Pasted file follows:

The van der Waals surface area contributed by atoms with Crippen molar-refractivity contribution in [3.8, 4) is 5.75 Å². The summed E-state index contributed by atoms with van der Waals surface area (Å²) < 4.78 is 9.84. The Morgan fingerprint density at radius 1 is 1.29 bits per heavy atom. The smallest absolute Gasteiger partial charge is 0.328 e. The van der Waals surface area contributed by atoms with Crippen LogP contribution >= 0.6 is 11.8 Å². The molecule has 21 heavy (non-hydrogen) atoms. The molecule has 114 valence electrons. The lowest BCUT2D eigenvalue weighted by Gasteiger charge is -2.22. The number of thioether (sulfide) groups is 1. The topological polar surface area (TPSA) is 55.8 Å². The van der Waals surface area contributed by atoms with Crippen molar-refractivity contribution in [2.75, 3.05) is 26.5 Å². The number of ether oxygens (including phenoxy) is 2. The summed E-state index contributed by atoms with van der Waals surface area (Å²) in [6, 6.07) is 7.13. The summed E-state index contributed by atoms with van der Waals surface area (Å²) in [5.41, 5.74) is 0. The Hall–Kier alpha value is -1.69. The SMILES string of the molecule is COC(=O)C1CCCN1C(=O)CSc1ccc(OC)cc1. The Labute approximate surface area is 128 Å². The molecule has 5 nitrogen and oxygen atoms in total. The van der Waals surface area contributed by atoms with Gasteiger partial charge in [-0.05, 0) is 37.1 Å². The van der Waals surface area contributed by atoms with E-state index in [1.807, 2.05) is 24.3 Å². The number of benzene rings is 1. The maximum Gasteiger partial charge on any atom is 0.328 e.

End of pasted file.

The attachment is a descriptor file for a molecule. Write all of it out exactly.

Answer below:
The van der Waals surface area contributed by atoms with Crippen molar-refractivity contribution in [3.8, 4) is 5.75 Å². The summed E-state index contributed by atoms with van der Waals surface area (Å²) < 4.78 is 9.84. The Morgan fingerprint density at radius 1 is 1.29 bits per heavy atom. The smallest absolute Gasteiger partial charge is 0.328 e. The van der Waals surface area contributed by atoms with Crippen LogP contribution >= 0.6 is 11.8 Å². The molecule has 21 heavy (non-hydrogen) atoms. The molecule has 114 valence electrons. The lowest BCUT2D eigenvalue weighted by Gasteiger charge is -2.22. The number of thioether (sulfide) groups is 1. The topological polar surface area (TPSA) is 55.8 Å². The van der Waals surface area contributed by atoms with Crippen molar-refractivity contribution in [2.75, 3.05) is 26.5 Å². The number of ether oxygens (including phenoxy) is 2. The summed E-state index contributed by atoms with van der Waals surface area (Å²) in [6, 6.07) is 7.13. The summed E-state index contributed by atoms with van der Waals surface area (Å²) in [5.41, 5.74) is 0. The Hall–Kier alpha value is -1.69. The SMILES string of the molecule is COC(=O)C1CCCN1C(=O)CSc1ccc(OC)cc1. The Labute approximate surface area is 128 Å². The molecule has 5 nitrogen and oxygen atoms in total. The van der Waals surface area contributed by atoms with Gasteiger partial charge in [-0.05, 0) is 37.1 Å². The van der Waals surface area contributed by atoms with E-state index in [1.807, 2.05) is 24.3 Å². The number of benzene rings is 1. The maximum Gasteiger partial charge on any atom is 0.328 e.